Oregon man ordered to pay $413K for defrauding Utah investors in elaborate foreign currency trading and Brazilian emerald selling schemes

May 29, 2014

SALT LAKE CITY, Utah – The Utah Securities Commission issued a Final Order against Jack Phillips, an Oregon resident, for conning Utah investors into several phony investment schemes involving travel cards, foreign currency trading, and
importing Brazilian emeralds for sale all while promising guaranteed returns of 300 to 500% with no risk to investors. The Final Order states Phillips violated Utah law for: offering an unregistered security, not holding a Utah license to sell
securities, failing to disclose his prior criminal record, misrepresenting key information about the investments and any possible risks associated with investing in foreign currencies and reselling imported gemstones, and failing to disclose
financial statements and company background information to potential investors.

“Mr. Phillips promoted so many fanciful pitches that our investigative file read like a Hollywood script,” commented Keith Woodwell, “Instead of receiving valuable gemstones and currency profits, our victims were left with huge financial losses, low‐grade uncut emeralds and travel cards that bore no value over the paper they were printed on.”

According to the terms of the Final Order, Jack Phillips is directed to pay a $413,750 state fine, cease and desist all securities‐related activities, is permanently banned from associating with any investment advisor or broker dealer licensed in Utah for life, barred from representing any issuer or solicitor of investment funds for life, and can never become licensed in the securities industry in Utah. The case was presented to the Utah Securities Commission by Keith Woodwell, Division Director and Paul Amann, Assistant Utah Attorney General. The case was investigated by Adam Sweet, investigator with the Division of Securities.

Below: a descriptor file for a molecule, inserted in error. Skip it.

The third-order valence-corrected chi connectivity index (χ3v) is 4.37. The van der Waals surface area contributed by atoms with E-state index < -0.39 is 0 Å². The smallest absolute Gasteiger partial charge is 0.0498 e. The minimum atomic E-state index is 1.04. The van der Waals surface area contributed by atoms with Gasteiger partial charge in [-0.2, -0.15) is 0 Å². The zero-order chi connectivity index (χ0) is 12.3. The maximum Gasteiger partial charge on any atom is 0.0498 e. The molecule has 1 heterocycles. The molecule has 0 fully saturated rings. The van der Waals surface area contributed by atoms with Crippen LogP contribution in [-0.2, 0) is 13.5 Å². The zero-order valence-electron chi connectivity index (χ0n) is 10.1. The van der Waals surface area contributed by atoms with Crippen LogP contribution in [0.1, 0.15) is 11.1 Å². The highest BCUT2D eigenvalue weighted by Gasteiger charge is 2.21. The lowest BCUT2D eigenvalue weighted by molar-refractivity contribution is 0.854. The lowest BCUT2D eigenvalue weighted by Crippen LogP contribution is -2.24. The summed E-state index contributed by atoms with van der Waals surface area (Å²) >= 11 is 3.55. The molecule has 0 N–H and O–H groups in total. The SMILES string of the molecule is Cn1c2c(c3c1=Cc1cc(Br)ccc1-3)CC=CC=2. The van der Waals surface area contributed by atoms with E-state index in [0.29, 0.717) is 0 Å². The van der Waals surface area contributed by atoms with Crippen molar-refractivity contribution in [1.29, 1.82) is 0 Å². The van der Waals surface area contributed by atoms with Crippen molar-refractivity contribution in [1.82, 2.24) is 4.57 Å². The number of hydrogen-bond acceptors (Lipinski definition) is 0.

“We congratulate the Attorney General’s office for their hard work on putting this case together with our Division of Securities. Commerce continues to appreciate the renewed energy and leadership at the Attorney General’s office,” stated Francine A. Giani, Executive Director, Utah Department of Commerce.

About the Utah Securities Commission
The Division of Securities is advised by an independent commission comprised of five Utah citizens. Each member is appointed by the governor and serves a four‐year term. Two members must come from the securities brokerage community, one member must be a member of the securities section of the Utah State Bar, one member must come from a corporation which is not a reporting company, and one member must come from the public at large who has no active participation in the securities business. Section § 61‐1‐18.5 is the statutory authority for the Securities Commission.

About the Utah Division of Securities
The Division of Securities enhances Utah’s business climate by protecting Utah’s investors through education, enforcement, and fair regulation of Utah’s investment industry while fostering opportunities for capital formation. Investors should do business with licensed securities brokers and advisers and report any suspicion of investment fraud to the Utah Division of Securities by calling (801) 530.6600; toll free at 1.800.721.7233 or logging on to securities.utah.gov .

Link to official document